WALKING THE BIBLE is Bruce Feiler’s engrossing 10,000-mile journey and archaeological odyssey — by foot, jeep, rowboat, and camel — through the Holy Land. A fifth-generation Jew from Savannah, Georgia, Feiler was overcome with the urge to reconnect with the Bible, musing upon the original seeker, Abraham, as his inspiration:
“Abraham was not originally the man he became. He was not an Israelite, he was not a Jew. He was not even a believer in God — at least initially. He was a traveler, called by some voice not entirely clear that said: Go head to this land, walk along this route, and trust what you will find.”
Along with noted Israeli archaeologist Avner Goren, who acted as Feiler’s trusted guide, partner, mentor, and sidekick, Feiler embarks on painstakingly retracing through the desert the Pentatuech, the first five books of the Old Testament. Traveling through Turkey, Israel, the Palestinian territories, Egypt, and Jordan, three continents, and four war zones, Feiler converses freely with Bedouins and religious pilgrims alike. He visits actual places referenced in the Bible, including Mount Ararat, where it is believed that Noah’s Ark landed after the flood, Saint Catherine’s Monastery, the site of the burning bush where Moses first heard the words of God, and Mount Nebo, where Moses overlooked the Promised Land.
In engaging and lucid prose, Feiler continually reflects on how the geography of the land affects the narrative of the Bible, and pointedly wonders whether the Bible is just an abstraction, or a living, breathing entity. Ultimately, Feiler concludes in WALKING THE BIBLE that the Bible “is forever applicable, it’s always now…It lives because it never dies.”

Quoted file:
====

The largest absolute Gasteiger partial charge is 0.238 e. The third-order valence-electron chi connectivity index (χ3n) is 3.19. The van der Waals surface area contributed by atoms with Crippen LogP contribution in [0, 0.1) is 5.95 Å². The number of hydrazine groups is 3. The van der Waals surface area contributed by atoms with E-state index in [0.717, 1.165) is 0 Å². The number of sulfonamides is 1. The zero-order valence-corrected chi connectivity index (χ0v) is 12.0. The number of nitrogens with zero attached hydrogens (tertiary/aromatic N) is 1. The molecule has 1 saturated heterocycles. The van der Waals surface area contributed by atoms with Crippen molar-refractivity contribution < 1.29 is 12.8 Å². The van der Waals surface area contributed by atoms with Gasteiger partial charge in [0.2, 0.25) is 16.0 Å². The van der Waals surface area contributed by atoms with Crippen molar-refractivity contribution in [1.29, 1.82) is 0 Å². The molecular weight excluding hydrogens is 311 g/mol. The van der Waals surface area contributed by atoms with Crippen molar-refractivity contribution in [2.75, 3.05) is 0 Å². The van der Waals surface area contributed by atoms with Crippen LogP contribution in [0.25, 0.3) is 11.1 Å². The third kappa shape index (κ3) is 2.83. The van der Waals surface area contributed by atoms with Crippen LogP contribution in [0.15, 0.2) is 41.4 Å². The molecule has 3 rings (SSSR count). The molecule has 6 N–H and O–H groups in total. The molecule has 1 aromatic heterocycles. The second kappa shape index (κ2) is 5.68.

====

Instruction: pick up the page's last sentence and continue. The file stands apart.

The land that Feiler explores on his journey is timeless. WALKING THE BIBLE is not only a “good read,” it’s worth thinking about and savoring the people and places Feiler visits. This Study Guide is designed to help book groups explore and reflect on WALKING THE BIBLE through discussion. The Study Guide helps groups trace the large themes Feiler touches upon in his travels — feelings about the land, its people, their history, the Bible — and Feiler’s own experiences on his journey. Whether you’ve journeyed to the Middle East or are content to remain an “armchair traveler,” WALKING THE BIBLE is a fabulous adventure through a timeless world. And its accompanying Study Guide will deepen your experience and understanding of the region.
- Feiler traveled to many places as he journeyed through the sites found in the five books of Moses. Which one did you find the most interesting or inspiring? Why?
- Of the many facts, stories, and history Feiler tells about the Bible and its geography, what did you find the most surprising? In other words, what did you learn about the Bible you didn’t know before?
- In the chapter, “Wall of Water,” Feiler writes, “As much as [Avner] knew about the Bible, he seemed to know more about the nature of travel, about how to go to places, leave a bit of yourself behind, take a bit of the place with you, and in the process emerge with something bigger — and experience, a connection, a story” (page 192). What do you think was Feiler’s most significant “experience” or “connection” in his walk through the Bible? Why?